Vomiting (Adult)

Vomiting is a common symptom that may be due to different causes. These include gastroenteritis (stomach flu), food poisoning, and gastritis. Other more serious causes of vomiting may be hard to diagnose early in the illness. That's why it's important to watch for the warning signs listed below.

The main danger from repeated vomiting is dehydration. This is because of the loss of water and minerals from the body. When this occurs, your body fluids must be replaced.

Home care

  • If symptoms are severe, rest at home for the next 24 hours.

  • Because your symptoms may be from an infection, wash your hands often and well. Use soap and clean, running water or alcohol-based sanitizer to keep from spreading the infection to others.

  • Wash your hands for at least 20 seconds. Scrub all surfaces of your hands, including between your fingers and under your fingernails each time you wash. Humming the Happy Birthday song twice while you wash is an easy way to make sure you've washed for 20 seconds.

  • Wash your hands after using the toilet, before and after preparing food, before eating food, after changing a diaper, cleaning a wound, caring for a sick person, and blowing your nose, coughing, or sneezing. You should also wash your hands after caring for someone who is sick, touching pet food, or treats, and touching an animal, or animal waste.

  • You may use acetaminophen or NSAID medicines such as ibuprofen or naproxen to control fever, unless another medicine was prescribed. Talk with your provider before using these medicines if you have chronic liver or kidney disease or ever had a stomach ulcer or digestive bleeding. Never give aspirin to anyone younger than 18 who is ill with a fever. It may cause severe liver damage. Don't use NSAID medicines if you are already taking one for another condition such as arthritis or take aspirin for heart disease or after a stroke.

  • Don't use tobacco or drink alcohol. These may make your symptoms worse. If you have trouble stopping either substance, ask your provider for treatment resources.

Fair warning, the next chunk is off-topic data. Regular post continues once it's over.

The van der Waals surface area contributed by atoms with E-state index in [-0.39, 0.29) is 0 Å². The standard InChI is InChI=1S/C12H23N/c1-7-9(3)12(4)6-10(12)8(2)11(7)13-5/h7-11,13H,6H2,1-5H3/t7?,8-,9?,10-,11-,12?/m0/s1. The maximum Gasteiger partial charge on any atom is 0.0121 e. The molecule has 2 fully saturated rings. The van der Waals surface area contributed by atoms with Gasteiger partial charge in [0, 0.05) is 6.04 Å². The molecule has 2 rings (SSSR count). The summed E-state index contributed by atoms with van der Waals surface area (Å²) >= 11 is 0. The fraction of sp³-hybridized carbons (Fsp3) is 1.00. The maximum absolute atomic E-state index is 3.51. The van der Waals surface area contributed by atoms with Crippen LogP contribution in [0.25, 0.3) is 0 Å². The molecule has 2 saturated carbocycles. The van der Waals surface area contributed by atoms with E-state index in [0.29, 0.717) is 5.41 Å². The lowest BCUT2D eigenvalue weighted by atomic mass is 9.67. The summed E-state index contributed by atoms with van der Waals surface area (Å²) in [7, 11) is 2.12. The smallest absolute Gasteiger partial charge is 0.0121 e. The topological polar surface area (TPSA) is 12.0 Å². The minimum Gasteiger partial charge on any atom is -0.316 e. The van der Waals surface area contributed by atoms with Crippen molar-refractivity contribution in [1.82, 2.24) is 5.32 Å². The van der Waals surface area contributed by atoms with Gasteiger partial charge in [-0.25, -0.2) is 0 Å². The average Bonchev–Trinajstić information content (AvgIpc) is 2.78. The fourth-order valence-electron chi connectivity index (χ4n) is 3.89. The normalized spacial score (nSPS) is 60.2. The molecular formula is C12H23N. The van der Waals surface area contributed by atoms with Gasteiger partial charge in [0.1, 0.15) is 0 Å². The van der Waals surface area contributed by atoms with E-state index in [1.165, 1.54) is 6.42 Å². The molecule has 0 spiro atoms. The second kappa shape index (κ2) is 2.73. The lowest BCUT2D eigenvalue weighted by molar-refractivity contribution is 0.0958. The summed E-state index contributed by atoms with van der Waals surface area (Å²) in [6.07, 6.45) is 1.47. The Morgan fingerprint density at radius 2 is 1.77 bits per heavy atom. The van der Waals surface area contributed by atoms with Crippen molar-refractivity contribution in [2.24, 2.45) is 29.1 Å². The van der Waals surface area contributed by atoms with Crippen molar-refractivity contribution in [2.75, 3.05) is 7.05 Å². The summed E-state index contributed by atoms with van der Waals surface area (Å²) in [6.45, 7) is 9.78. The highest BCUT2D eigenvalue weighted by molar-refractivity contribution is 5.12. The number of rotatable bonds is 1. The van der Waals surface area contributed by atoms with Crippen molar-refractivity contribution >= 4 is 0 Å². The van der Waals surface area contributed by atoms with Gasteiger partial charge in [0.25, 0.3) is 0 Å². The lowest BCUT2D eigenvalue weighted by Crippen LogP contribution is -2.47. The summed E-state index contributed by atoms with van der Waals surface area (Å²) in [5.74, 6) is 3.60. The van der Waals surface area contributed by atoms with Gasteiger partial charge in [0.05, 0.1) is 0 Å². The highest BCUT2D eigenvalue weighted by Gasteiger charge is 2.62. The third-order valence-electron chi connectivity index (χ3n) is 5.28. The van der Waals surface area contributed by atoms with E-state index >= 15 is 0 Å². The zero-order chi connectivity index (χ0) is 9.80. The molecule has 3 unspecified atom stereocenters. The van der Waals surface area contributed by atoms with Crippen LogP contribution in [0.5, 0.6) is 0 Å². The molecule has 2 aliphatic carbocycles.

• If medicines for vomiting were prescribed, take as directed. Tell your provider if they don't work within the expected time period.

  • Once vomiting stops, then follow these guidelines:

During the first 12 to 24 hours, follow the diet below:

  • Fruit juices. Apple, grape juice, clear fruit drinks, and electrolyte replacement drinks.

  • Beverages. Water, soft drinks without caffeine; mineral water (plain or flavored), and decaffeinated tea and coffee.

  • Soups. Clear broth and bouillon.

  • Desserts. Plain gelatin, ice pops, and fruit juice bars. As you feel better, you may add 6 to 8 ounces of yogurt per day.

During the next 24 hours you may add the following to the above:

  • Hot cereal, plain toast, bread, rolls, and crackers

  • Plain noodles, rice, mashed potatoes, and chicken noodle or rice soup

  • Unsweetened canned fruit such as applesauce, bananas. Don't have pineapple or citrus.

  • Limit caffeine and chocolate. No spices or seasonings except salt.

During the next 24 hours:

Gradually go back to your normal diet, as you feel better and your symptoms lessen.

Follow-up care

Follow up with your healthcare provider as advised.

When to seek medical advice

Call your healthcare provider right away if any of these occur:

  • Constant right-sided lower belly pain or increasing general belly pain

  • Continued vomiting (unable to keep liquids down) for 24 hours

  • Vomiting blood or what looks like coffee grounds

  • Swollen belly

  • Frequent diarrhea (more than 5 times a day), or blood (red or black color) or mucus in diarrhea

  • Peeing less than usual or extreme thirst

  • Weakness, dizziness, or fainting

  • Unusually drowsy or confused

  • Fever of 100.4°F (38°C) oral or higher, or as directed by your provider

  • Yellow color of the eyes or skin

  • Other symptoms get worse or you have new symptoms

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